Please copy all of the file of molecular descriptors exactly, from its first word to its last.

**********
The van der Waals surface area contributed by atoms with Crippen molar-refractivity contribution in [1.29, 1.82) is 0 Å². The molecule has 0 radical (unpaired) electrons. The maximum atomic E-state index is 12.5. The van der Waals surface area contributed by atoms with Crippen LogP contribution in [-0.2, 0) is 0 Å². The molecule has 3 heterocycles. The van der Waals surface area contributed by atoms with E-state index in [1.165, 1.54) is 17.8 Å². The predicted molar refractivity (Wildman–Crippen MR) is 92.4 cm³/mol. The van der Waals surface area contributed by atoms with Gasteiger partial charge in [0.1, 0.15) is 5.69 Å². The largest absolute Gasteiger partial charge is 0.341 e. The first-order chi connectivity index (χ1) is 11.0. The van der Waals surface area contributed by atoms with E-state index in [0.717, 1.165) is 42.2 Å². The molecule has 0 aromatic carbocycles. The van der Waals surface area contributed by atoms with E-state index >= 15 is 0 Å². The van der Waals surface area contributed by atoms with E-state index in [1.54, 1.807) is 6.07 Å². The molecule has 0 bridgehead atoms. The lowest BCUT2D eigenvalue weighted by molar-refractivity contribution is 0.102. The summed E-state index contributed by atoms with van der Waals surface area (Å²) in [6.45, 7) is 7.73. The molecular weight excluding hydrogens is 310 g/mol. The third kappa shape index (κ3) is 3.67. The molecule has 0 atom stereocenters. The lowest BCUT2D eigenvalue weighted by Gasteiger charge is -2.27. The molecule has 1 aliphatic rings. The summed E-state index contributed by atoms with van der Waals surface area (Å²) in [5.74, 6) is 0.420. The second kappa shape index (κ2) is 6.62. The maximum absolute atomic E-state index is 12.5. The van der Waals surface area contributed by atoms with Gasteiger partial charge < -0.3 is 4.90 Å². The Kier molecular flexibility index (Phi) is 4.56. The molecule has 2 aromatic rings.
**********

The van der Waals surface area contributed by atoms with Crippen molar-refractivity contribution in [1.29, 1.82) is 0 Å². The molecule has 0 radical (unpaired) electrons. The maximum atomic E-state index is 12.5. The van der Waals surface area contributed by atoms with Crippen LogP contribution in [-0.2, 0) is 0 Å². The molecule has 3 heterocycles. The van der Waals surface area contributed by atoms with E-state index in [1.165, 1.54) is 17.8 Å². The predicted molar refractivity (Wildman–Crippen MR) is 92.4 cm³/mol. The van der Waals surface area contributed by atoms with Gasteiger partial charge in [0.1, 0.15) is 5.69 Å². The largest absolute Gasteiger partial charge is 0.341 e. The first-order chi connectivity index (χ1) is 11.0. The van der Waals surface area contributed by atoms with E-state index in [0.717, 1.165) is 42.2 Å². The molecule has 0 aromatic carbocycles. The van der Waals surface area contributed by atoms with E-state index >= 15 is 0 Å². The van der Waals surface area contributed by atoms with E-state index in [1.54, 1.807) is 6.07 Å². The molecule has 0 bridgehead atoms. The lowest BCUT2D eigenvalue weighted by molar-refractivity contribution is 0.102. The summed E-state index contributed by atoms with van der Waals surface area (Å²) in [6.45, 7) is 7.73. The molecular weight excluding hydrogens is 310 g/mol. The third kappa shape index (κ3) is 3.67. The molecule has 0 atom stereocenters. The lowest BCUT2D eigenvalue weighted by Gasteiger charge is -2.27. The molecule has 1 aliphatic rings. The summed E-state index contributed by atoms with van der Waals surface area (Å²) in [5.74, 6) is 0.420. The second kappa shape index (κ2) is 6.62. The maximum absolute atomic E-state index is 12.5. The van der Waals surface area contributed by atoms with Gasteiger partial charge < -0.3 is 4.90 Å². The Kier molecular flexibility index (Phi) is 4.56. The molecule has 2 aromatic rings.